Did you always want to be an artist, even in childhood?
Nooooo, not even close. Being artsy was such a norm in my family, it was considered more like a hobby that people normally do after they get home from their real work. Growing up I just couldn't help but to doodle all over the back pages of my notebooks, but I never considered applying for an art institute after high school. I thought computers will be the future so I dedicated four years studying computer languages and coding. There are parts of me that regret that I was so lousy about my passion as a child. I wish I could go back and learn so much, but then I think it made me who I am.

Artist Spotlight with Dinara Mirtalipova for Red Cap Cards

Your work is so intricate and seems to be influenced heavily by Russian folklore–what inspires you most about that genre?
Growing up I was surrounded by folklore. My one grandma was a native Uzbek who spoke broken Russian. My other grandma was Russian who found a shelter in Uzbekistan during World War II and stayed and learned the language. We always celebrated both cultures and traditions. I think I fully realized how vividly it runs in my blood only after leaving the place of my childhood. I never thought I would become so sentimental about it, but nostalgia just pours out of me and I can't stop it. It's something about the wall carpet above my grandma's bed, about the bright textiles that women wear, the songs my mom sang to me and the architecture of the ancient buildings.

Artist Spotlight with Dinara Mirtalipova for Red Cap Cards

You used to be an artist for American Greetings and are now a freelance illustrator–what are the pros and cons of working for yourself?
It was a privilege for me to serve my good nine years at American Greetings. For someone with no degree in art, AG replaced college teaching me about technical skills like paper sculpture, paper engineering, building a repeat pattern, working in Photoshop and Illustrator, preparing files for production, hand lettering, calligraphy, silkscreen, block printing, and I can go on and on. It was a great school for me! All that technical knowledge plus my art style made me ready to eventually go solo after my daughter was born. She was a screaming 24/7 baby and I was very sleep deprived, plus we both developed separation anxiety as we were both crying every morning before me leaving to work and while at work I missed seeing her little face and holding her so terribly. That made me take an important but difficult decision to leave my cozy comfortable nest at AG and to dive into an unpredictable world of art licensing.

On a positive note, being a freelancer allows you to build your own schedule. I'm not a morning person, so taking a little longer in the morning is very crucial to me, not even mentioning skipping the angry 45 min morning race to work. But on the global scale I'm pretty much working towards my own goals, day after day building my own brand and giving the companies and the people who support my product the promise that I'm here and I will always draw for you. It is also the excitement of fun collaborations.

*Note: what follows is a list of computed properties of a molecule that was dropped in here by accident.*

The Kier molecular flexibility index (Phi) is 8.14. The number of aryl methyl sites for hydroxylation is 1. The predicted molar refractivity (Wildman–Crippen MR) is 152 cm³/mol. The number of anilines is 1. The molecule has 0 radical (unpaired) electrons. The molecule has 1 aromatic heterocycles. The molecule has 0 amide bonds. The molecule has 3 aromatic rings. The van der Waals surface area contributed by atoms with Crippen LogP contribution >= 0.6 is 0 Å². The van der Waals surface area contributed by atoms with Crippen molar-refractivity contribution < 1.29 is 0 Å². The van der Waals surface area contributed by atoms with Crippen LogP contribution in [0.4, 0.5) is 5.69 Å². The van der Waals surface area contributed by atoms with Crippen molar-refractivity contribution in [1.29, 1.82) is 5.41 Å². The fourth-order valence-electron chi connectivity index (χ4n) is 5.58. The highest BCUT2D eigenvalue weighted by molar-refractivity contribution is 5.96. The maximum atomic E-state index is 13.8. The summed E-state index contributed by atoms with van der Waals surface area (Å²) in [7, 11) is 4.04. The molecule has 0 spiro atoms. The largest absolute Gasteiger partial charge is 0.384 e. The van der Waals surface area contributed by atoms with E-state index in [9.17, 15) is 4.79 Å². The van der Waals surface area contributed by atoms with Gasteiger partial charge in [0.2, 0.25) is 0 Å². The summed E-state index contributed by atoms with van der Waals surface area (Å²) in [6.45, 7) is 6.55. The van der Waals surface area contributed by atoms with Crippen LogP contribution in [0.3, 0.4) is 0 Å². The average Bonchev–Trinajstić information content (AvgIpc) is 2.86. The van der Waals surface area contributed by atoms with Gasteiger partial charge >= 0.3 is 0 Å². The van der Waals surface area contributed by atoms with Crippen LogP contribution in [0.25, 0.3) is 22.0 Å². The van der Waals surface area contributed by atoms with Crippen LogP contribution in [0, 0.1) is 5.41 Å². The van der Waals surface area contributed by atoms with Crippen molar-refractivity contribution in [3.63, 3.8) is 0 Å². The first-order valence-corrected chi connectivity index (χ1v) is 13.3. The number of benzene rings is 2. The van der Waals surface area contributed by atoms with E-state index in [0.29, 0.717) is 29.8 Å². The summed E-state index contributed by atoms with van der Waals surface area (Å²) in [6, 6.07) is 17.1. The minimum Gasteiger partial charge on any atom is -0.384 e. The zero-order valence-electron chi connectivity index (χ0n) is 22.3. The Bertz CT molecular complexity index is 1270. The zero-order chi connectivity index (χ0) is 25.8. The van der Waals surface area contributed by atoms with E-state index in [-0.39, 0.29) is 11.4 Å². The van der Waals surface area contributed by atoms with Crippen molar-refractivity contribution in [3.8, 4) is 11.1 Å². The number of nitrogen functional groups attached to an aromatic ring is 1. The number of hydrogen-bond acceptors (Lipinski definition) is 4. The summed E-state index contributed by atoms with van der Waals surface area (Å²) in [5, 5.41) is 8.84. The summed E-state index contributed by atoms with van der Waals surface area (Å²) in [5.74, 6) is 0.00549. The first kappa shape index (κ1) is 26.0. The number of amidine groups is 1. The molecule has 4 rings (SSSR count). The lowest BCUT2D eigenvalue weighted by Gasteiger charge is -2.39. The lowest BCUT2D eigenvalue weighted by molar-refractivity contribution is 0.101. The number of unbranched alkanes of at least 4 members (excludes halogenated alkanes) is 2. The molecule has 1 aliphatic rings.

Artist Spotlight with Dinara Mirtalipova for Red Cap Cards

How do you balance motherhood, home life and work?
It's not easy, I'm not going to lie. I'm working mostly at night when Sabrina is asleep. There are nights, of course, when she still wakes up at night and needs me, but as she gets older she understands that mommy works at night. She started pre-school, so I have the morning hours to emails, quick file tweaks and phone calls, the afternoons are usually dedicated to after school programs and museums.

Did your daughter, Sabrina, inherit your love and talent for art?
I believe every child is artsy and every child loves to paint. I have never met a child in my life that refused a brush. She's still too little to declare whether she loves art to that degree. I'm not pushing her at all. Art is necessary for a child's development just like dancing or running, so yes, I am certainly exposing her to different art programs. But I'm not going to influence her decision to make it her thing when she grows up. I'm rather very curious to see who she will become as an adult.

Artist Spotlight with Dinara Mirtalipova for Red Cap Cards

What is your dream job (besides what you are doing now?)
That's the one I'm doing right now. There is no other dream job. I guess I'm living my dream now. I might sound like a maniac, but I go to bed thinking of illustrating this and that and I wake up and I'm still day dreaming about art. I can do it 24 hours non stop. Before Sabrina I could draw all night long and still go to work. With Sabrina I can't afford not to sleep, but on some Friday and Saturday nights I do stay longer then my usual because I know that in the morning there are other family members who can fix her breakfast in the morning and I could stay a little longer in bed.